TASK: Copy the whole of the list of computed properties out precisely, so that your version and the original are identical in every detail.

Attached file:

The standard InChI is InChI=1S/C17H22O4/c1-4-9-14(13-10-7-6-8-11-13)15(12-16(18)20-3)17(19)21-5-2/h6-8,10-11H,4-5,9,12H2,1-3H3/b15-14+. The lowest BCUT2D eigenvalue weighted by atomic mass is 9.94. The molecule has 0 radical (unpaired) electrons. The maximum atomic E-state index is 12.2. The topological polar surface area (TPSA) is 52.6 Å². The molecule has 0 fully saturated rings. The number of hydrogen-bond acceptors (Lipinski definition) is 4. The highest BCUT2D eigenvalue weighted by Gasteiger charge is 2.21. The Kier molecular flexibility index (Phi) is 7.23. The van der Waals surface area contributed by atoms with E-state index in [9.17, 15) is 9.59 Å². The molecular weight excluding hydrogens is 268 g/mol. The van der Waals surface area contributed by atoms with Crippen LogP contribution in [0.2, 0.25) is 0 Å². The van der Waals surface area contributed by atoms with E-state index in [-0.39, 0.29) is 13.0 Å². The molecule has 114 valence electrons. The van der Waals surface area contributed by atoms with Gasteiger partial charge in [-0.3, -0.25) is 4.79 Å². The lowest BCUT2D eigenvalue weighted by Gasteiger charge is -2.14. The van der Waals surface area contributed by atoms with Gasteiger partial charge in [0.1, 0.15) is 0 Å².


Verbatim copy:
The standard InChI is InChI=1S/C17H22O4/c1-4-9-14(13-10-7-6-8-11-13)15(12-16(18)20-3)17(19)21-5-2/h6-8,10-11H,4-5,9,12H2,1-3H3/b15-14+. The lowest BCUT2D eigenvalue weighted by atomic mass is 9.94. The molecule has 0 radical (unpaired) electrons. The maximum atomic E-state index is 12.2. The topological polar surface area (TPSA) is 52.6 Å². The molecule has 0 fully saturated rings. The number of hydrogen-bond acceptors (Lipinski definition) is 4. The highest BCUT2D eigenvalue weighted by Gasteiger charge is 2.21. The Kier molecular flexibility index (Phi) is 7.23. The van der Waals surface area contributed by atoms with E-state index in [9.17, 15) is 9.59 Å². The molecular weight excluding hydrogens is 268 g/mol. The van der Waals surface area contributed by atoms with Crippen LogP contribution in [0.2, 0.25) is 0 Å². The van der Waals surface area contributed by atoms with E-state index in [-0.39, 0.29) is 13.0 Å². The molecule has 114 valence electrons. The van der Waals surface area contributed by atoms with Gasteiger partial charge in [-0.3, -0.25) is 4.79 Å². The lowest BCUT2D eigenvalue weighted by Gasteiger charge is -2.14. The van der Waals surface area contributed by atoms with Gasteiger partial charge in [0.1, 0.15) is 0 Å².